Addressing the Mental Game

Andrew Harris
4 min readFeb 2, 2019

The mental game as it pertains to baseball is becoming increasingly relevant in today’s game. Originally it was viewed as something for the weak minded and those that had the ‘yips’. However, as the mental game has become more prevalent through guys like Ken Ravizza, Brian Cain, and Diamyn Hall (there are many others), the thinking about the mental game has changed. This has been a positive change in baseball and has increased the awareness around teaching the mental game. I wanted to use this blog post to share how we teach the mental game in our practices and how it translates to the game. Here are 3 ways we implement the mental game into our practices.

  1. ) Mental Game Minute

This came from Tyler Pazik, who runs the Pazik Performance Group. At the beginning of every practice we go through a checklist of the mental game. The checklist is as follows:

  1. Message to team
  2. Mental Minute
  3. Quote of the day
  4. Daily Stoic (read by the team)
  5. Value of the day (from team core principles)
  6. Who exuded the value of the team yesterday?
  7. Recap previous practice (Well, Better)

This all takes place in the matter of about 5–8 minutes. It starts with a quick message to the team from coaches, then goes into the mental minute. We will have a quote of the day to get our minds focused on what we are intending for that day, then have a team member read a passage from the Daily Stoic. We will then go over our value of the day from our core principles that we have set up. We will recognize someone that exuded the previous days core principle, then recap our previous practice through asking our players what went well, and what can we do better. This is an important time in our practices as we get players minds focused on the objectives of practice and our team goals. It gives them time to let go of whatever has been going on throughout the day and get ready and focused for practice.

2.) Put it into practice

We teach our guys to have a release refocus routine for when they get into yellow/red lights out on the field. The release/refocus routine has a physical action, followed by a deep breath, and a thought, image, or feeling (TIF). However, we don’t just teach them to have this routine, we implement it into our practice routines. When we have BP, the athletes that aren’t hitting are going through their release/refocus routines. We are telling them if they are in green/yellow/red lights and having them practice what they do in those situations. Same with BP, we allow our players to slow down if needed and go through their routine before hitting the next baseball, rather than doing rapid fire BP. Also, anytime our pitchers are in their bullpens or in scrimmages we have them practice their release/refocus routines so they are prepared when they are out on the mound. If we are only talking about the mental game and not putting it into our practice planning our athletes won’t be prepared when the games start. They need the opportunity to practice it, so they are able to use it when things aren’t going their way in game.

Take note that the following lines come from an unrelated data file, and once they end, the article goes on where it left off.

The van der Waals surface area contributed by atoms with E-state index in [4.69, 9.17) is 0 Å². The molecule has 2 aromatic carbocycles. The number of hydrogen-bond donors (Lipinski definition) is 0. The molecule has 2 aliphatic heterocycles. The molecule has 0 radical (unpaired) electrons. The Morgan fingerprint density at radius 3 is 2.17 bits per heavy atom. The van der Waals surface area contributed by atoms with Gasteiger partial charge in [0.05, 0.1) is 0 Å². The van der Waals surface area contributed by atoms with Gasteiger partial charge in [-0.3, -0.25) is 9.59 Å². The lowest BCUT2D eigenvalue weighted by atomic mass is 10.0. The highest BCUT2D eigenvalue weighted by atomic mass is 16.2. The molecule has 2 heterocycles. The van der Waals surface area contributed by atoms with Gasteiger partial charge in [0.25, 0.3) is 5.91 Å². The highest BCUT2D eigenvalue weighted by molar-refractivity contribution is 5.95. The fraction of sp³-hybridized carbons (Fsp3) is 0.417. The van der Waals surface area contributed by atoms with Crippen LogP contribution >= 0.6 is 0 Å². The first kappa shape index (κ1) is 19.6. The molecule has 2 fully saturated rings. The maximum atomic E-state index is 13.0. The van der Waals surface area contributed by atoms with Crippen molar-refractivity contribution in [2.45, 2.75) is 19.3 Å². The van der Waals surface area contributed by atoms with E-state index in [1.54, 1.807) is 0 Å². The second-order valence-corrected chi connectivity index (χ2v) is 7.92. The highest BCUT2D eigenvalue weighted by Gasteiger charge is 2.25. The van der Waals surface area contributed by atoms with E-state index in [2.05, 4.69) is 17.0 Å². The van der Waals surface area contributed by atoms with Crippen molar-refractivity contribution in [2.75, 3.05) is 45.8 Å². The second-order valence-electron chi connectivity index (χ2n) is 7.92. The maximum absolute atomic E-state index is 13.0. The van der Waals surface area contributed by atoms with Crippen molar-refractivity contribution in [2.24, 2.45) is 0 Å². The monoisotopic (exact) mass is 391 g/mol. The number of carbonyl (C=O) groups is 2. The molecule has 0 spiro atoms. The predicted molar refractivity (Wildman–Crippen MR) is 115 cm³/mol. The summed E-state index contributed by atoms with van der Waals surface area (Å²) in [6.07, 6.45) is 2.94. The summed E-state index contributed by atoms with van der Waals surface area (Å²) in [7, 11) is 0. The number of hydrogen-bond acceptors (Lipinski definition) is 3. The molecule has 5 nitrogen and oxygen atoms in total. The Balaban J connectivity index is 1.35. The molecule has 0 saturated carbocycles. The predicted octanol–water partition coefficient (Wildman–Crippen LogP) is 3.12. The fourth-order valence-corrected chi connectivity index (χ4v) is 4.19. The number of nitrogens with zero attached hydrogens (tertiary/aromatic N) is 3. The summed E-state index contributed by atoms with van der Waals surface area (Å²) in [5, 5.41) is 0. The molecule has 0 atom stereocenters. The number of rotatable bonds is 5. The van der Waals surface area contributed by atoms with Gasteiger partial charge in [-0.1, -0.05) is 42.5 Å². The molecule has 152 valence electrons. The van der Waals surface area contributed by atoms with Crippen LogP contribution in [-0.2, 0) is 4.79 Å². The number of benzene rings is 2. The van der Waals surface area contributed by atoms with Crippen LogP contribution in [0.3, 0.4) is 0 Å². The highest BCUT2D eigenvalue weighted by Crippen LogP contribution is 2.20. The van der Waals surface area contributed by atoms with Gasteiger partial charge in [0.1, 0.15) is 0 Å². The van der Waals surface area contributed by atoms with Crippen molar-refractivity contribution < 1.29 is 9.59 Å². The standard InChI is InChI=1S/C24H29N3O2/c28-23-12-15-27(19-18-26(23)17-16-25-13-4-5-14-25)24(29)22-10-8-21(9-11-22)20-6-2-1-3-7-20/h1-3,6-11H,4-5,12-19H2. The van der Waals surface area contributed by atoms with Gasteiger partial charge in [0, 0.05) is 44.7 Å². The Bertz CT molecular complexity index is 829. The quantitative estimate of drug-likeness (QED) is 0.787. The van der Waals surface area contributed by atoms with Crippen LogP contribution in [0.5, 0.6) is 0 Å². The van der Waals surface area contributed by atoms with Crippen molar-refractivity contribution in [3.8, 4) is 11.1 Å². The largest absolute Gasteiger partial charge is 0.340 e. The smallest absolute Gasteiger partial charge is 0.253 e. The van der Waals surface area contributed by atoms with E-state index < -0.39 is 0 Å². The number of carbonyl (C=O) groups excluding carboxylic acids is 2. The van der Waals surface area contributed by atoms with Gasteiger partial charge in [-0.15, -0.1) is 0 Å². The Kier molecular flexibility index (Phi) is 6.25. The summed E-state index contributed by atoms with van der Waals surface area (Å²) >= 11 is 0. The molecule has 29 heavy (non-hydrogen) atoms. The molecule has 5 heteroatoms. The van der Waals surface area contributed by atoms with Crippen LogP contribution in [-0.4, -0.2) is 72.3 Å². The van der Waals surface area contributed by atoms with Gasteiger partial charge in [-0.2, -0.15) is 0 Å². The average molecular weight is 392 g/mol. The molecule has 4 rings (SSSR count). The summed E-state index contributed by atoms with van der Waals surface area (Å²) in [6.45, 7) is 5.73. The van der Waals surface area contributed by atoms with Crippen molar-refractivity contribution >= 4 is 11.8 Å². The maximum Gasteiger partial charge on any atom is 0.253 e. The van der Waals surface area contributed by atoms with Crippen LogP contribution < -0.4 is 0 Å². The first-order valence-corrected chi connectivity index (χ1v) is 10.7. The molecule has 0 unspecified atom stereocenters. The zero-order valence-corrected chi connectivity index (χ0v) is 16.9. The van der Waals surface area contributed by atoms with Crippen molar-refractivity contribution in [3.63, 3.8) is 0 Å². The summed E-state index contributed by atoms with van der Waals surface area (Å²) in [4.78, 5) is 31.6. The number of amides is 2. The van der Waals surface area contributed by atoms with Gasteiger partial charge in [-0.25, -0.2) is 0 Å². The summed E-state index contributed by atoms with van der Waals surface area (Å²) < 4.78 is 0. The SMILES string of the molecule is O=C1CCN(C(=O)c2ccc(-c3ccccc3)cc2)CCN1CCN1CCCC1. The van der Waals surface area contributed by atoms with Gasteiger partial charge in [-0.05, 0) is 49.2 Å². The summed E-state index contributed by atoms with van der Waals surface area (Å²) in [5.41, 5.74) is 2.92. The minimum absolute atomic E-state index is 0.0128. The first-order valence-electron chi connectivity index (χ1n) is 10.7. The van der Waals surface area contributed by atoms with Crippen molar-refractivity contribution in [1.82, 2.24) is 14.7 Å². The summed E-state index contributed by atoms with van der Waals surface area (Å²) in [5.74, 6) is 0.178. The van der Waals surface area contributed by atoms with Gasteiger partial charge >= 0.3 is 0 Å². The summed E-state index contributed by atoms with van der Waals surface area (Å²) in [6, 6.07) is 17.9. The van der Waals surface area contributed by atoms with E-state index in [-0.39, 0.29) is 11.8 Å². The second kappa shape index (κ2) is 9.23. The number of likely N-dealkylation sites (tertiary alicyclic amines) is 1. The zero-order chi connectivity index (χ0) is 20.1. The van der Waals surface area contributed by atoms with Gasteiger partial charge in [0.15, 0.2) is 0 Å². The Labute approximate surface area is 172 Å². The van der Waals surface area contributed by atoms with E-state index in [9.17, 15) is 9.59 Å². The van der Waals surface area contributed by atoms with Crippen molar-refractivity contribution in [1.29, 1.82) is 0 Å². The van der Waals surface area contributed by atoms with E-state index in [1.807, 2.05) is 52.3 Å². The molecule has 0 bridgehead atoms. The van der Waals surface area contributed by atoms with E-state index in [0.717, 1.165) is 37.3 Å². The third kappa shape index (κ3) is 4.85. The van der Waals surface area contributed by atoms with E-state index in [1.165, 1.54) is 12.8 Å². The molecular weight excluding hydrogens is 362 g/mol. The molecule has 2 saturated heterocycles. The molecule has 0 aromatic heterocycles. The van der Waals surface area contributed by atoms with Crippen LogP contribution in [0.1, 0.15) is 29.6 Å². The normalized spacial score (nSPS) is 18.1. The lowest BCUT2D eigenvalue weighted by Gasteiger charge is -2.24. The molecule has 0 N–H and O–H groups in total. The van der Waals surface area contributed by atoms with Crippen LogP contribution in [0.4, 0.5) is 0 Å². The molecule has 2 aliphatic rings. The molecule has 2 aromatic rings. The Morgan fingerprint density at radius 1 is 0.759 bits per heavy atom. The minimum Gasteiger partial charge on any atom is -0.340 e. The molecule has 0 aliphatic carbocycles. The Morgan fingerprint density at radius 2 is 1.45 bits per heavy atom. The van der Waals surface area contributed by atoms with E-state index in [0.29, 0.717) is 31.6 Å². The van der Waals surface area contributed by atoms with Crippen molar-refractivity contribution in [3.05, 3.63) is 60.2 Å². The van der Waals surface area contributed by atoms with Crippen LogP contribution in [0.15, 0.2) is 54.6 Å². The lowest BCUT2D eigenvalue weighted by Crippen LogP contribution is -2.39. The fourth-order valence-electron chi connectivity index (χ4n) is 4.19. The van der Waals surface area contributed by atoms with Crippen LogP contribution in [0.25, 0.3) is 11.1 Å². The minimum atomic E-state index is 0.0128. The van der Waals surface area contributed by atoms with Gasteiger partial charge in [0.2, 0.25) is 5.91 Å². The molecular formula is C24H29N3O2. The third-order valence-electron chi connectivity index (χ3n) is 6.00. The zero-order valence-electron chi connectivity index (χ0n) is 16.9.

3.) The Classroom/Games

We spend 30 minutes of practice once a week, talking through situations that happen on the field and how we are going to work through them/proactively react to them. We also talk about different aspects of the mental game from focus/concentration to motivation/commitment. The classroom time gives us the opportunity to get them off the field and work on different aspects of the mental game in a controlled setting. We go over goal setting, having a 168 plan (planning out your week), a well, better, how sheet that allows them to assess themselves and their performance in different aspects of baseball and life. During games we track different aspects of the game that help our athletes look at the process instead of results, such as Quality at Bats, our BASE2 Checklist, and winning the freebie war. These are all part of getting our athletes to look less at the outcome, but about working the winning process, that if done consistently will produce the results they want. Results are important, but they can hinder if looked at incorrectly. Sometimes a great swing gets caught and that doesn’t mean the hitter failed at what they were trying to do, they just got beat. They have to learn to release that frustration and refocus, knowing that if they continue to hit the ball hard, they’re eventually going to get on base.

There are many different ways to implement the mental game, honestly just holding a competitive practice will help athletes learn how to compete and deal with failure, but athletes need a way (release/refocus) to let go of the failures that they’ve had and learn how to deal with the different challenges the game will throw at them. If you are interested in any of the information provided here, feel free to reach out and I can send you everything we use.



Andrew Harris

Mental Performance Coach! Love Jesus! Working to continually grow as a person and coach